|dc.description.abstract||Few fields within paleontology have as high a potential for fruitful interactions with other disciplines as does taphonomy. For example, the processes and results of fossil diagenesis should be of great interest to our colleagues in petroleum and carbonate geochemistry. Soil microbiologists, who have long studied the breakdown of organic materials in leaf litter and soils, should be interested in the geologic history of these processes. Sequence stratigraphers have developed qualitative and quantitative models oriented data could act as a test of these models. Actualistic studies of organism decomposition should be of direct interest to scientists studying pollutants in sediments. Conversations with workers in these and other disciplines have revealed a great deal of interest in the potential implications for their fields of the study of fossil preservation.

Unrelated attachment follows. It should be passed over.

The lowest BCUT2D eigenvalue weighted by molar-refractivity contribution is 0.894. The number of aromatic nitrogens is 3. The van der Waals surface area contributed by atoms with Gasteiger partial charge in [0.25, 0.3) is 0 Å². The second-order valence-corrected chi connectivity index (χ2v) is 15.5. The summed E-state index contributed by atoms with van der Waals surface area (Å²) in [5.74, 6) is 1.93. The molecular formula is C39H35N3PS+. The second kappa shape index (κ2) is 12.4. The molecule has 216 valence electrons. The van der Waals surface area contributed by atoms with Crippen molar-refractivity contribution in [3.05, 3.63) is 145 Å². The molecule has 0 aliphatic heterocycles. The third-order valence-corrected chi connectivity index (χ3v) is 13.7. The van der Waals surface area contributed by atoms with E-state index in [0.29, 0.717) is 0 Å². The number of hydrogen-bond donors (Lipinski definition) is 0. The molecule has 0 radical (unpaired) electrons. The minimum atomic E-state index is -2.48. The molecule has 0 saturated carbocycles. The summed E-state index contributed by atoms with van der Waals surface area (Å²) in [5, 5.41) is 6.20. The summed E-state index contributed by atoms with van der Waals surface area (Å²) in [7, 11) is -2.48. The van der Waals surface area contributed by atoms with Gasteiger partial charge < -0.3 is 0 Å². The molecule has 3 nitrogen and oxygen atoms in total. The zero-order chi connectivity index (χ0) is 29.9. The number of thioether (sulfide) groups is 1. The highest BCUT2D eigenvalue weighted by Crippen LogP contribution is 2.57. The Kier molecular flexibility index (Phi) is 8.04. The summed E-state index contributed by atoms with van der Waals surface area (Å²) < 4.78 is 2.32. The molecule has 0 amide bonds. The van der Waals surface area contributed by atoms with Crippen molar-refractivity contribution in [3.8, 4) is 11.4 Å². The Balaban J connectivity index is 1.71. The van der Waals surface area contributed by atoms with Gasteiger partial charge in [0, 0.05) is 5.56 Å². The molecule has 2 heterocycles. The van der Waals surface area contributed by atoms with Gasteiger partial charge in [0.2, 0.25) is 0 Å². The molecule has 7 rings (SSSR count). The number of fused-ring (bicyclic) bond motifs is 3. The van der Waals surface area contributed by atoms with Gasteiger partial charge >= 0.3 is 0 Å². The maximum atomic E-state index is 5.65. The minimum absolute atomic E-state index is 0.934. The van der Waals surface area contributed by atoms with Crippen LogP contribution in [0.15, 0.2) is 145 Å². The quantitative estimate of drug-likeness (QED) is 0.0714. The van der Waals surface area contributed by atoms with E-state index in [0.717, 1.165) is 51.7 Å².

Numerous discussions at the recent GSA meeting focused on the uncertain future of paleontology as a profession, due to the continuing erosion of the job market for even our brightest young scientists. Although many of the causes of this decline are beyond our control, paleontologists must start to devise ways in which the future of our field can be protected. We suggest that one way is to bring the importance of paleontological data and ideas, such as taphonomy, to the attention of the broader scientific community. Pass around your copy of DDD and see what happens. Even better, give a gift subscription for the holidays!
-Roy E. Plotnick and Sally E. Walker||en_US